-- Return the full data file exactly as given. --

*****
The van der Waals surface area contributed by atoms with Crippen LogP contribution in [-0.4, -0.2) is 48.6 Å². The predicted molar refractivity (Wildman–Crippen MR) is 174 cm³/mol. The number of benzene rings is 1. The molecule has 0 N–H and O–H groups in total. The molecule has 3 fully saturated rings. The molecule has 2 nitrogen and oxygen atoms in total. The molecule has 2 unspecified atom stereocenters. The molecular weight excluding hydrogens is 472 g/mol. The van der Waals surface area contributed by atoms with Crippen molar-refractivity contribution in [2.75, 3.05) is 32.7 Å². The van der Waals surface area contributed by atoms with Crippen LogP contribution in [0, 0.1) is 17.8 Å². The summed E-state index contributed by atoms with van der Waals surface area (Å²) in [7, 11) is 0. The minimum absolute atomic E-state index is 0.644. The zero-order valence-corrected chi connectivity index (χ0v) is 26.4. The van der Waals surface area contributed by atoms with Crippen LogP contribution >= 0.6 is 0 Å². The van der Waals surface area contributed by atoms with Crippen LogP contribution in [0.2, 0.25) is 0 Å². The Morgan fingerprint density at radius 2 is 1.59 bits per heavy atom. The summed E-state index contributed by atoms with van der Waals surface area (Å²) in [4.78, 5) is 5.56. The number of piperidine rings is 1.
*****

The van der Waals surface area contributed by atoms with Crippen LogP contribution in [-0.4, -0.2) is 48.6 Å². The predicted molar refractivity (Wildman–Crippen MR) is 174 cm³/mol. The number of benzene rings is 1. The molecule has 0 N–H and O–H groups in total. The molecule has 3 fully saturated rings. The molecule has 2 nitrogen and oxygen atoms in total. The molecule has 2 unspecified atom stereocenters. The molecular weight excluding hydrogens is 472 g/mol. The van der Waals surface area contributed by atoms with Crippen molar-refractivity contribution in [2.75, 3.05) is 32.7 Å². The van der Waals surface area contributed by atoms with Crippen LogP contribution in [0, 0.1) is 17.8 Å². The summed E-state index contributed by atoms with van der Waals surface area (Å²) in [7, 11) is 0. The minimum absolute atomic E-state index is 0.644. The zero-order valence-corrected chi connectivity index (χ0v) is 26.4. The van der Waals surface area contributed by atoms with Crippen LogP contribution >= 0.6 is 0 Å². The van der Waals surface area contributed by atoms with Crippen LogP contribution in [0.2, 0.25) is 0 Å². The Morgan fingerprint density at radius 2 is 1.59 bits per heavy atom. The summed E-state index contributed by atoms with van der Waals surface area (Å²) in [4.78, 5) is 5.56. The number of piperidine rings is 1.